Khoozani: We ran into two giant hiccups. The first was that everything we sell comes from specialty suppliers. We don’t use trade agents. We buy barbells from a factory that only does barbells and nothing else. For some of those factories, we are a bigger customer. For others, we’re not.

At the beginning of the pandemic, some large players, such as the chain stores, gobbled up all the capacity and raw materials. Three of our main suppliers dropped us. Just, “See you later. Go get your weight plates from somewhere else.” But we couldn’t get them anywhere else because nobody was taking on new customers.

So I set up an entirely new infrastructure for the production of iron weight plates in Vietnam. And as far as I know, I’m the first to do it for export out of that country. There is some domestic production there, but not much export. I went from the ground up and built that supply chain there. It took a lot of time, money, and effort.

The second hiccup was a severe container shortage from Asia to North America. For years we used a reliable freight forwarder who set everything up. We didn’t have to pay the freight until the product arrived. Then came Covid. It was a frantic scramble, calling forwarders every day, asking, “You got space? You got space? You got space?”

And the cost of shipping containers, if you can get them, has tripled or quadrupled since the beginning of the pandemic. Lots of dirty tricks, such as middlemen selling VIP space on the containers for an extra $4,000. Crazy stuff.

It’s been tough. We learned the hard way. Before the pandemic, we were doing a lot of pre-selling. We would tell customers they could buy it now we would ship in the same month. Then Covid hit. We got burned pretty hard. We couldn’t fulfill those orders with containers sitting in port for weeks, unable to offload.

We’re much better now at tracking containers and planning inventory. We’re working much closer with our suppliers, asking, “How can we maximize your efficiency? If we buy 100 SKUs, is that going to expedite the manufacturing and shipping?”

We’ve completely reshaped how we order and how we plan our inventory and logistics.

Bandholz: Shifting direction, what’s your ideal customer?

Khoozani: In the beginning, I was focused on top-line revenue, which we all know is a silly number. I was trying to sell wherever I could — retail stores, gyms, home gyms, whatever. Three years ago, we looked closely at our numbers. It was clear that we needed to focus on the home gym user. That’s our bread and butter. That’s who we need to cater to. The segment has the best margins and the fewest warranty issues. So, yes, our focus is the home user.

Bandholz: Your site’s built on WooCommerce. How do you like it?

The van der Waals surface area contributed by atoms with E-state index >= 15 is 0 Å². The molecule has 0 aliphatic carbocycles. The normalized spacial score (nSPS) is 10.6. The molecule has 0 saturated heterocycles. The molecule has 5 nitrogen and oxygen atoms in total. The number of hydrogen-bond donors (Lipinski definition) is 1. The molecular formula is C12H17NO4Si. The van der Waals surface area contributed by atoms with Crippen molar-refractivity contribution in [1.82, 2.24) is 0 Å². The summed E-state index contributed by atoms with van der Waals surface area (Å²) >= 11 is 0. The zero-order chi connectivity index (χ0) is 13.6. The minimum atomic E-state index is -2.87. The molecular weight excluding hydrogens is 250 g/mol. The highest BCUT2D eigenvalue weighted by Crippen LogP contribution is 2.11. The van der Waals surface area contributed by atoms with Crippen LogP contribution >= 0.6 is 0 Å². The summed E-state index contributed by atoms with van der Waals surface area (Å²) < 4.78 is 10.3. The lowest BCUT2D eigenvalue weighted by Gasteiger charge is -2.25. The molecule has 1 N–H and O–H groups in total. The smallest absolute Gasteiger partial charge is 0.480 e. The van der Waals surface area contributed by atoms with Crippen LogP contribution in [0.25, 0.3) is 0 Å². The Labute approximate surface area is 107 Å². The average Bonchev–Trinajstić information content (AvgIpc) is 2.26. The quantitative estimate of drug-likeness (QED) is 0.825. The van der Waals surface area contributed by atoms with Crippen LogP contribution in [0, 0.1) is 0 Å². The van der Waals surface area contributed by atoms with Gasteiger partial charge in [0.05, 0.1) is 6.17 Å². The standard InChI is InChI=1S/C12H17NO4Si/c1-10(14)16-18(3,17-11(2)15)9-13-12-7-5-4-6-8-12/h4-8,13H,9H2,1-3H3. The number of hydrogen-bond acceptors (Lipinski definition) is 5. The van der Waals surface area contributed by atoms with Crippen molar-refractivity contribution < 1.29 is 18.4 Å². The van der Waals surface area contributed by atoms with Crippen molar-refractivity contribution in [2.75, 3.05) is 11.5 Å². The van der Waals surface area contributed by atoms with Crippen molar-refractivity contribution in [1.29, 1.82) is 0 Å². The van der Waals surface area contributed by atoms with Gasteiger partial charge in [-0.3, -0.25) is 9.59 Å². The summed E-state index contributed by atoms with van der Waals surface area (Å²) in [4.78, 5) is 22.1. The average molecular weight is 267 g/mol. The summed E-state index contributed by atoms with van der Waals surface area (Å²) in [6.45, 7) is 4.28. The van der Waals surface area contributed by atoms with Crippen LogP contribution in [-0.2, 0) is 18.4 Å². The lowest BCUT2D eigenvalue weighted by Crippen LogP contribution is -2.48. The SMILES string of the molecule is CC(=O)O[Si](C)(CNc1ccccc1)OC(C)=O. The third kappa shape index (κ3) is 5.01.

Khoozani: Good and bad. I was complaining about it just a few hours ago. I started on BigCommerce and remained on that platform for maybe five years. I can’t recall why I switched to WooCommerce. I think BigCommerce had jacked their rates. Perhaps I didn’t like dealing with them any longer. And I met a developer who sold me on WooCommerce.

Since then, it’s been a double-edged sword. I love that I can do anything with it, totally in my control. The thought of Shopify or BigCommerce dictating what I sell is not good.

WooCommerce has a bunch of functionality. It’s so far ahead. It’s a little clunkier, but it has way more features, and it’s way more cost-effective. But the downside is it takes much more maintenance. There are many more bugs. And we struggle with speed, always.

But I don’t think I’ll ever switch. We’re hoping to launch a new site in the next month or two. It should be a lot faster. If I were starting over, I probably would go with Shopify. But I’m glad we’re on WooCommerce now.

The level of sophistication we can do with WooCommerce is such a competitive advantage. For example, one of my leading products is called the garage gym builder. It walks you through choosing a bench, choosing a rack, and choosing a bar. And as far as I can tell, there’s not a good comparison to it on Shopify or other platforms. That product generates most of our revenue. We use a plugin, a WooCommerce composite builder.

Also, WooCommerce’s product bundle system is very sophisticated. It works in conjunction with WooCommerce composite.

Another great feature is quoting freight prices in the checkout process. We use freight carriers to deliver products to customers. But it’s been a pain to quote freight charges because none of those companies had a system, like UPS does, for example.

Then one of our freight carriers created an open API. A developer used it to build a live freight-quoting plugin for WooCommerce. Now I can offer customers freight quoting at the checkout, which is a huge benefit.

Bandholz: Where can people learn more about you and Bells of Steel?

Khoozani: Our website is BellsOfSteel.com. To get in touch with me personally, send a message on the website. Somebody will direct it my way.